Laptops and the internet have changed the way law students conduct legal research, prepare for class, and participate in class. By and large, however, most professors stick to the Socratic method and do not integrate technology in the classroom. Professors should join the revolution and use technology to help prepare students become better lawyers.
No matter what the job market looks like, law school is a tough slog. But don’t worry, we’re here for you.
Or, if you are interested in hanging your own shingle, we have lots of information about starting your own law firm.
Oh, and we’ve got lots of great bar exam study tips if you are between graduation and lawyering.
Law school career services offices at many schools are currently failing to serve their students.
“. . . If you want to go to law school, and really want to practice law, an opportunity will present itself––or you can make an opportunity for yourself. It’s tougher in this economy, but it is still doable, you just need to work hard at it. If you are not willing to work hard, you are in [the] wrong profession.”
Randall is right. Not only can the law be a rewarding profession, the current economy actually creates opportunities for savvy lawyers to have more fulfilling and lucrative careers, with the right kind of planning. The problem is that a large number of law school career services offices spend little time focusing on creating career-savvy legal professionals.
The end of each semester in law school brings a flood of emotions. We expect the relief and even glee that comes with selling, shelving, or destroying casebooks and bidding the classrooms farewell.
What is not so expected is what I half-jokingly call decompression sickness, or the stress that comes from a great decrease (or shift in focus) of stress.
Think you want to apply to law school? It might be time to rethink your application decision. While law school admissions are at an all-time high, law jobs are disappearing. Maybe forever.
Signs of a law school application bubble
The concurrent trends of increasing legal education cost, decreasing legal employment, and strong debt insulation are setting the law school market up for a crash.
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For those law school students who have the option of using a computer or hand-writing an exam, here are some factors to consider before presuming that the benefits of typing outweigh those of writing by hand.
Today I took the first of my 2L exams. After traveling through a blizzard to make it to school, I was unpleasantly surprised when my computer, running ExamSoft‘s Softest application, hung on restart and deleted my test template.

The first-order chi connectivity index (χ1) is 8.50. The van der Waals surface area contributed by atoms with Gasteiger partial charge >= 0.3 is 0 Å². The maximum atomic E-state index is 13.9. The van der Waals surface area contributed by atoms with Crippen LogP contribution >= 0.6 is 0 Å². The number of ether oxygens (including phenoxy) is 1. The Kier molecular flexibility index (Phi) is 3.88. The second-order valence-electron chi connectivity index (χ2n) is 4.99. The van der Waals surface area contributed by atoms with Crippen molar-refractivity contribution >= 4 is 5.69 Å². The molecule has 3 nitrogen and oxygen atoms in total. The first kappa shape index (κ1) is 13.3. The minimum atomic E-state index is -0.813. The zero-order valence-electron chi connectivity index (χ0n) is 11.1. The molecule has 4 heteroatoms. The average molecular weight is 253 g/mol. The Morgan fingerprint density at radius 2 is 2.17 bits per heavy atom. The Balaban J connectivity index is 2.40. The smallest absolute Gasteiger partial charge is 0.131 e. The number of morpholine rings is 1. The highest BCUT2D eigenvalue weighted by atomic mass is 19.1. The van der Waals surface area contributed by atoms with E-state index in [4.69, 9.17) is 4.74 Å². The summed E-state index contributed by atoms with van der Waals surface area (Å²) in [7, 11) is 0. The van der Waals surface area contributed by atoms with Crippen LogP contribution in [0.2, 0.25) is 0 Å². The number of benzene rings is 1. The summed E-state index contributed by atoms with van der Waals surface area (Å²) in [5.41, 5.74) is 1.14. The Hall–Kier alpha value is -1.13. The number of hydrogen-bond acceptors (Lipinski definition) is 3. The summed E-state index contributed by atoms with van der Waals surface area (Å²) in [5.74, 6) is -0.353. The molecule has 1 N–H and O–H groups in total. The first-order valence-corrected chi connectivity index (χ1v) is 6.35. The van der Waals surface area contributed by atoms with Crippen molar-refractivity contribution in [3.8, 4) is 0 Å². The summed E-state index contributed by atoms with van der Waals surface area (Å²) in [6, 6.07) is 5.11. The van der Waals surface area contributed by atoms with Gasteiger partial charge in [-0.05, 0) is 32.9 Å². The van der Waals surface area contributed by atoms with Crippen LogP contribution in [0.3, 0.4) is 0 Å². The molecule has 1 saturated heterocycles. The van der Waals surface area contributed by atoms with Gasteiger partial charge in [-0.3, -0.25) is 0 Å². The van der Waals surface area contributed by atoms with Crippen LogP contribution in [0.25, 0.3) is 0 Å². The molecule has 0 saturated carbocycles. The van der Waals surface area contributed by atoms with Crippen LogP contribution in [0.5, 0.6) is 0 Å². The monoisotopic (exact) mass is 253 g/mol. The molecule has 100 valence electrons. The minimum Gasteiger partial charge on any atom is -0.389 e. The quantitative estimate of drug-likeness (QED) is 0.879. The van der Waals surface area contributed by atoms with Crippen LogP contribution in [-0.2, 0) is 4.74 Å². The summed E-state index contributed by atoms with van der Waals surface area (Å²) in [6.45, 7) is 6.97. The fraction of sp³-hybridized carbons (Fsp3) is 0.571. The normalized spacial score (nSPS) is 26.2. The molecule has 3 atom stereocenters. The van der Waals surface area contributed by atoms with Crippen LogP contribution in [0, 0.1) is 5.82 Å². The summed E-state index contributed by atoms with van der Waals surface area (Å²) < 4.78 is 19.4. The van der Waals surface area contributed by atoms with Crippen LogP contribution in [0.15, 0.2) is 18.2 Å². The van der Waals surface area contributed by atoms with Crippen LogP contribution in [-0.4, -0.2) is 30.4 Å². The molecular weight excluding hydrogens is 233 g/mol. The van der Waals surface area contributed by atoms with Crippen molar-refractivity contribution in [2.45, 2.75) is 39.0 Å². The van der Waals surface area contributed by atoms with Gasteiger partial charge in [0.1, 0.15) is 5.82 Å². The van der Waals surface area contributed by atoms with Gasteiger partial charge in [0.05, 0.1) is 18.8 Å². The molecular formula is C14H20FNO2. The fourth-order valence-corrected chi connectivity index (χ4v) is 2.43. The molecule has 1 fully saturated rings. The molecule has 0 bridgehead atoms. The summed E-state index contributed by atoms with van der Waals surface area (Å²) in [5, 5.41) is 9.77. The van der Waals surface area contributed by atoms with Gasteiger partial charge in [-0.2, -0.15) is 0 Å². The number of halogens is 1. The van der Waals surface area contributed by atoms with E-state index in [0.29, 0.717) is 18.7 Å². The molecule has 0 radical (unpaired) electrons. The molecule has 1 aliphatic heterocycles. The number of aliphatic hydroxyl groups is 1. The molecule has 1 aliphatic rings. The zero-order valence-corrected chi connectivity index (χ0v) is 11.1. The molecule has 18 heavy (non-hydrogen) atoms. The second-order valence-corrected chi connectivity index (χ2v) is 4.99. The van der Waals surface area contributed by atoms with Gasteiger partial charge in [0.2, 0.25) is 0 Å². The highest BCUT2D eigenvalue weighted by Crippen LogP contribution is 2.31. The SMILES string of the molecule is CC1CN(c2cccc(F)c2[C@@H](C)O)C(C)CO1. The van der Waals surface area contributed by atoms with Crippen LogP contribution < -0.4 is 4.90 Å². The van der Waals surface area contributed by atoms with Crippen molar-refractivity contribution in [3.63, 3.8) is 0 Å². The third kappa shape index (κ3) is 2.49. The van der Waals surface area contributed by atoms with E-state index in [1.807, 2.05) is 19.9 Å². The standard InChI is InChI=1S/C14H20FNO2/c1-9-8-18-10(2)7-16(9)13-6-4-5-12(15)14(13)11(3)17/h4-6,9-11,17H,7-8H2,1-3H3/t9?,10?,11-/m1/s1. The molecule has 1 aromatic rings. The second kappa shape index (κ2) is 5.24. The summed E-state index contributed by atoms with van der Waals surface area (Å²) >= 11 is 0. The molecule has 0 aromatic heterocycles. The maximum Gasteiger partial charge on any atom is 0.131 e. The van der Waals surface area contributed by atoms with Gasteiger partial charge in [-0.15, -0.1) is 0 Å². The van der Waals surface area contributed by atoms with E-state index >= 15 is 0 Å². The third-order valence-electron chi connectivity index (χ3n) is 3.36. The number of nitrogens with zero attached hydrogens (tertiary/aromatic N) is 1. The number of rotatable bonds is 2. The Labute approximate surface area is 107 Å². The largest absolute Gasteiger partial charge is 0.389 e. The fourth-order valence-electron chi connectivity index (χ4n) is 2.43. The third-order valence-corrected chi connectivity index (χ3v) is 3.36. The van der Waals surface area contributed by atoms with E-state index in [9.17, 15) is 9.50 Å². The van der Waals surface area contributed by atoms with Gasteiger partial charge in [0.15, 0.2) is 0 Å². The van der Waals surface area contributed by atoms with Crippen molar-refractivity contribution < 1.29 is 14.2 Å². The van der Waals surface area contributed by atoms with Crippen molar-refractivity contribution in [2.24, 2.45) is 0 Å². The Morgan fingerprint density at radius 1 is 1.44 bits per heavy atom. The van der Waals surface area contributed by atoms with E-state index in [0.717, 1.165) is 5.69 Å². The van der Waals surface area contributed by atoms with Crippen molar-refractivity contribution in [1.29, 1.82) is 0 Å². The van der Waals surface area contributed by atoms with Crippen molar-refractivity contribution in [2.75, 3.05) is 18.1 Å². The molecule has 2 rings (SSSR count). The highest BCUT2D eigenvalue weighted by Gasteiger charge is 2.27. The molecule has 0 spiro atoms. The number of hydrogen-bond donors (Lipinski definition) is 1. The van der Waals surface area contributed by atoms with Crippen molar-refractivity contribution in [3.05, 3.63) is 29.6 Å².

Increase your chances of success on law school exams by learning to ”channel your professor.” At the most basic level, this simply means that you should write for your audience, i.e., your professor. Consider what your professor wants.
First, your professor wants you to demonstrate your knowledge and fluency of course concepts . Second, your professor wants exams to be well-organized and easy to read. Most students leave it at that. But you will be well-served by learning to craft answers using the language and methodology of your professor.
Think of it this way: most professors would give themselves an “A.” If you can figure out how the professor would approach an exam problem and mimic that approach, you increase you chances of earning an “A” yourself.
Guest post by Sara Jaspers.
Outliner 4.0 by Storelaw
As a first-year law student, one of the most frustrating aspects of law school is how to structure class outlines in preparation for finals. Outline organization can be difficult juggling the notes taken on readings prior to class, notes taken during class, and consolidating and condensing the ultimate outline you will use to study for the final exam.
My first semester I took extensive notes on anything and everything and then eventually reduced those notes to a separate outline in a separate document. The second semester I switched from using a typical Microsoft Word document to Outliner 4.0 software for taking notes, which has been an immense time-saver.
These beginner tips (optimized for PC users, but some equally applicable for Macs) might help you gain a few minutes back into your hectic day, or make some of your routine tasks easier and more efficient.
Guest post from Craig Janis.
Successfully running an organization often means getting people to attend your organization’s events. This is true for almost every type of organization, including law school clubs, professional groups, and community associations. While different kinds of organizations have different needs, there are a few basic principles of event planning that are universally helpful.
Professors craft complex and nuanced fact patterns for their exams. They spend a great deal of time drafting exam problems without clear answers, problems that allow students to differentiate themselves based on their grasp of the material. Do not insult them by including words or phrases like the following in your answers: ”clearly,” “obviously,” “the only sensible conclusion,” “without a doubt.”